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Thorfinn the Shallow Minded

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Everything posted by Thorfinn the Shallow Minded

  1. I would point out that despite pikemen carrying a long pike, that weighed, if we are to believe wikipedia, 14 pounds, they compensated by wearing much less obtrusive equipment. Their shields were smaller and their armour tended to be lighter. An example of their flexibility on the field could be seen in the Battle of Guagamela in which the pike formation was able to move out of the path of Darius' scythe chariots, ensuring that the brunt of the Persian shock force died to the harassment of missile troops. Pikemen should move more or less at the same speed as other infantry, not significantly slower. They should be able to resist melee attacks fairly well yet be somewhat vulnerable to missiles. The key strength, I will reiterate, is that they should be able to make use of their range; currently the range of the pikeman is roughly half of its real-world counterpart. Thus their strength should be when massed, being able to beat virtually everything in a straight-up fight.
  2. I am simply saying that turning it from visible to invisible, if possible, would probably be the easiest solution. I am no programmer and cannot comment on the difficulty of implementing specific things, but to my understanding, typically simple solutions are simple to implement. Actually representing miners as slaves is not very far from the truth. Many slaves who were given that status due to heinous crimes were sentenced to work such areas where life expectancy was quite low. Many impoverished people became slaves as a result of debt, so the idea of a beggar becoming a slave is not entirely out of the question since although they would not necessarily expect a great life, most of their daily needs would be met.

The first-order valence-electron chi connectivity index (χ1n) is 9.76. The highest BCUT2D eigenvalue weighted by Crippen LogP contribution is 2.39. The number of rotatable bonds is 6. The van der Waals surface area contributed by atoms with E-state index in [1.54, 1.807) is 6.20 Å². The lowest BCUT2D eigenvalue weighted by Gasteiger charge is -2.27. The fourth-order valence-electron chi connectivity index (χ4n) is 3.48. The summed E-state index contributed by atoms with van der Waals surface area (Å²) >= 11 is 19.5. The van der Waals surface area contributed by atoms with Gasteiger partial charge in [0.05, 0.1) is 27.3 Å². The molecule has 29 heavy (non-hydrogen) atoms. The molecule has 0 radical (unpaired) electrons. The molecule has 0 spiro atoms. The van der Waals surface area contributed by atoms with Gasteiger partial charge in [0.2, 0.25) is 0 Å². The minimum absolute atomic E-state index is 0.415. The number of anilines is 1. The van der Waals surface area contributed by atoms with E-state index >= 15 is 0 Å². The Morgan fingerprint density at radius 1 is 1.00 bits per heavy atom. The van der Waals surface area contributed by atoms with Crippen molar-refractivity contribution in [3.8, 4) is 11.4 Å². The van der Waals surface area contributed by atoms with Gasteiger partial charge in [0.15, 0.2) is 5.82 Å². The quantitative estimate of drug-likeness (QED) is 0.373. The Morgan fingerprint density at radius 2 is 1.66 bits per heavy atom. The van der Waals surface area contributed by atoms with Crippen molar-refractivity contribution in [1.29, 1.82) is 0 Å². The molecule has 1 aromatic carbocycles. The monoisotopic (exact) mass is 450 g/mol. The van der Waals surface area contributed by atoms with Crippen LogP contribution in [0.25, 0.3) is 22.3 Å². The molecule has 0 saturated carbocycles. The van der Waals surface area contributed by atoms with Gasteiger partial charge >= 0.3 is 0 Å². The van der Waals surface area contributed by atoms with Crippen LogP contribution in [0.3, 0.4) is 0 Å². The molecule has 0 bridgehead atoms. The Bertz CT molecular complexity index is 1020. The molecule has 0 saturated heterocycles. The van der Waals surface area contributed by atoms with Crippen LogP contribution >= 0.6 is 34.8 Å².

3. As far as I seem RTS games are major abstractions, unlike city builders or grand strategy games, both of which oftentimes try to represent some of the nuances of their subject matter. The RTS game is far different with its approach, tending more towards simplicity. Examples include units and buildings taking seconds to complete. Thus, a complex system is not necessary to represent its subject matter. That is why a simple, intuitive option can be introduced that does the job even if it does not consider my hoplite Lysimachus' views on the advantages of olive production. As I more or less laid out before, slaves would be good economic units, yet they would be fragile and capable of being captured (I thought for a while about the idea of them being able to potentially run away, but as I saw, a mechanic like could be frustrating.) I would stress that slaves would in many cases be an efficient economic unit, but not necessarily that much better than other units. Freemen would be much like a typical unit yet only be able to advance to the second rank. Citizens would be able to advance to the third rank. There are exceptions to these rules: helots would behave differently, and technologies could possibly make the dynamics change. For instance Rome to my knowledge had some of the best social mobility for slaves, and a technology to represent that could be introduced. Anyways, just to reiterate the primary point of this topic, I merely think that when you look at a unit in game, it should not be called a 'citizen' if it was not historically such. The simplest option of removing that description. Worker does an adequate job of establishing their role outside of soldiering.